Issa Rae is the creator and star of award-winning online show, “The Misadventures of Awkward Black Girl.” She started making shows for YouTube as a student at Stanford University. Her episodes have more than 20 million views and her shows have more than 200,000 subscribers.
That success landed Rae on national television. Rae is being applauded for spotlighting the authentic stories of black women and friendship in her new HBO show, “Insecure,” which premieres this weekend.
“Is that the best compliment you could hear?” asked “CBS This Morning” co-host Gayle King.
“One-hundred percent. And I’m just like, ‘Where were you all when I needed friends in middle school, because we could’ve gone through this together,” Rae said, laughing. “Black women are like, the best thing to happen in my life.”
She’s also breaking stereotypes.
“But what do you think most people think about black female friendship?” King asked.
“That we fight all the time. And because of, like, the rise of reality shows which, you know, we talked about, I’m guilty of watching and I love watching. But I’m like, I don’t know that life. My friends and I don’t throw chairs at each other. The worst we do is curse each other out, and that’s always still out of love.”
In “Insecure,” Issa struggles to fit in, just as she did growing up in Potomac, Maryland and Los Angeles.
“In Potomac, I had a lot of friends of different ethnicities. You know, I had a lot of white friends. And so, the way I spoke was just I spoke properly. And that was considered ‘talking white.’ And so when I moved to L.A., they were just like, ‘You’re not black. You talk hella white. Like, this is not-- who are you?’ And I was like, ‘I don’t know who-- I thought I was black,’” Rae said.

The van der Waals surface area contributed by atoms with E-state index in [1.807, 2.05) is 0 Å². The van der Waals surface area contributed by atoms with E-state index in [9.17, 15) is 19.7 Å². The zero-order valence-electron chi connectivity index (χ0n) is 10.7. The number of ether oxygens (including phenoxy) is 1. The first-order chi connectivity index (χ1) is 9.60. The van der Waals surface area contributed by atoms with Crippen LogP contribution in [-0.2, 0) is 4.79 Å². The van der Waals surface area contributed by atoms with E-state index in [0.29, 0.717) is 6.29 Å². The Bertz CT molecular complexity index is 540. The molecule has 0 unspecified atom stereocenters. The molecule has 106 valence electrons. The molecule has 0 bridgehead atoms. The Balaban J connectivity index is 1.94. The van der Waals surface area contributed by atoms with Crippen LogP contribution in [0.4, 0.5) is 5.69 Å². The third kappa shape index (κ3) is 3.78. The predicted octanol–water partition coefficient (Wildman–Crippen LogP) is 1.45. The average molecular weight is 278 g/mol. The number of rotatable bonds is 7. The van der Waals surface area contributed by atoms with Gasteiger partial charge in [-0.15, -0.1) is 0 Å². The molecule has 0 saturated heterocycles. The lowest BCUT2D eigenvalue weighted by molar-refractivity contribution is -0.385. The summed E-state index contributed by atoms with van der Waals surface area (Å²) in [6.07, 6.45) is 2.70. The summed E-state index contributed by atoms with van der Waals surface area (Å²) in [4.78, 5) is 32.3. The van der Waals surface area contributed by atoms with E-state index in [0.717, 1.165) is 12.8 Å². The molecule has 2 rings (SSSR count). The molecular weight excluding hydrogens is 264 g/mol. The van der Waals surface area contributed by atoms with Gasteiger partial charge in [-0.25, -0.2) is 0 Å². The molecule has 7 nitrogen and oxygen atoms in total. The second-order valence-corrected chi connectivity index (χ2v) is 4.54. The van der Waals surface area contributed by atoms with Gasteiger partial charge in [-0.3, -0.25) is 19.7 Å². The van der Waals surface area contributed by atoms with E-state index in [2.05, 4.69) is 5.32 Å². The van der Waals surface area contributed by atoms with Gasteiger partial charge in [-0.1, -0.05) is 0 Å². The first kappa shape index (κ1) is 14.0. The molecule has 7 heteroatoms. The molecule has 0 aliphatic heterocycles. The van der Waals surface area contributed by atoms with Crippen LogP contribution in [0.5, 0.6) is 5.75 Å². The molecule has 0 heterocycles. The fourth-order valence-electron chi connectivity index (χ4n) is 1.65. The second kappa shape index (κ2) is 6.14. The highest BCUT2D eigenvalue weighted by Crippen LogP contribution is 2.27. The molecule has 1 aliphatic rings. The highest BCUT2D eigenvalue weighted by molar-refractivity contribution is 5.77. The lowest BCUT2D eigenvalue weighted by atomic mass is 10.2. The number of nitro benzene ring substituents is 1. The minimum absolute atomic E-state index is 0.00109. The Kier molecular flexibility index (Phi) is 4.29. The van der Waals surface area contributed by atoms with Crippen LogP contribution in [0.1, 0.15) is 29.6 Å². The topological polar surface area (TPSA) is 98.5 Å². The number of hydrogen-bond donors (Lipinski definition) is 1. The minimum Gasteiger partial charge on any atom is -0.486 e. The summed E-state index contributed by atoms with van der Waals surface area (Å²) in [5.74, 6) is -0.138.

But she overcame that when she posted her first episode of “The Misadventures of Awkward Black Girl.”
“Honestly, it was after the first episode. And I was nervous and anxious about putting that out. I uploaded it early in the morning, just went to sleep. I was just like, ‘I don’t even wanna know.’ And then when I woke up, it had spread. And then I started getting random emails that week from people who were, like, ‘This is my story. This is-- I didn’t know what I was, but now I can come out the awkward closet,’” Rae said, laughing. “And I was like, “I’ve got to keep going with this.’”
“It’s interesting that it’s called ‘Awkward Black Girl’ because I sit here looking at you and I think ain’t nothing awkward about you, Issa Rae,” King said.
“I mask it. You don’t know my life, Gayle,” Rae joked. “No, it’s just within me. Like, it will never go anywhere. Like, I’ve always related to just feeling uncomfortable and out of place.”
“Awkward Black Girl” got the attention of HBO, who green-lit “Insecure.” The show follows two friends working their way through romance, career and everyday life in Los Angeles.
“Are you concerned that people will think it’s only relatable to black people or black women?” King asked.
“No. I mean, I’m concerned with the people who are open-minded enough to watch and who feel like, ‘Oh, I wanna know more about this,’” Rae said.
Rae’s been compared to Larry David in “Curb Your Enthusiasm,” which she said was an honor as a fan of his work.
“For that show, there were a lot of Jewish references. And, you know, I would either look them up for just be, like, figure them out by context clues and still laugh. And that was just, you know, that wasn’t an issue for me. I didn’t see a show about, like, ‘Oh, a Jewish guy, an old Jewish guy, what am I supposed to do with that?’ Not for me,” Rae said.
“Larry David and I are the same age, so I take exception to the word, ‘old.’ ‘Old Jewish guy.’ We’re not old, Issa,” King joked.
“By ‘old’ I mean graceful. He’s clearly a graceful man,” Rae said.
“Insecure” focuses a lot on Issa’s love life. For Rae, that means singer Drake.
“I love him,” King said.
“Gayle, I know we said that black women don’t fight, but I’ll fight you for him right now,” Rae said.
“And I will cut you,” King said laughing. “So let’s see.”
“All right, hands off,” Rae said.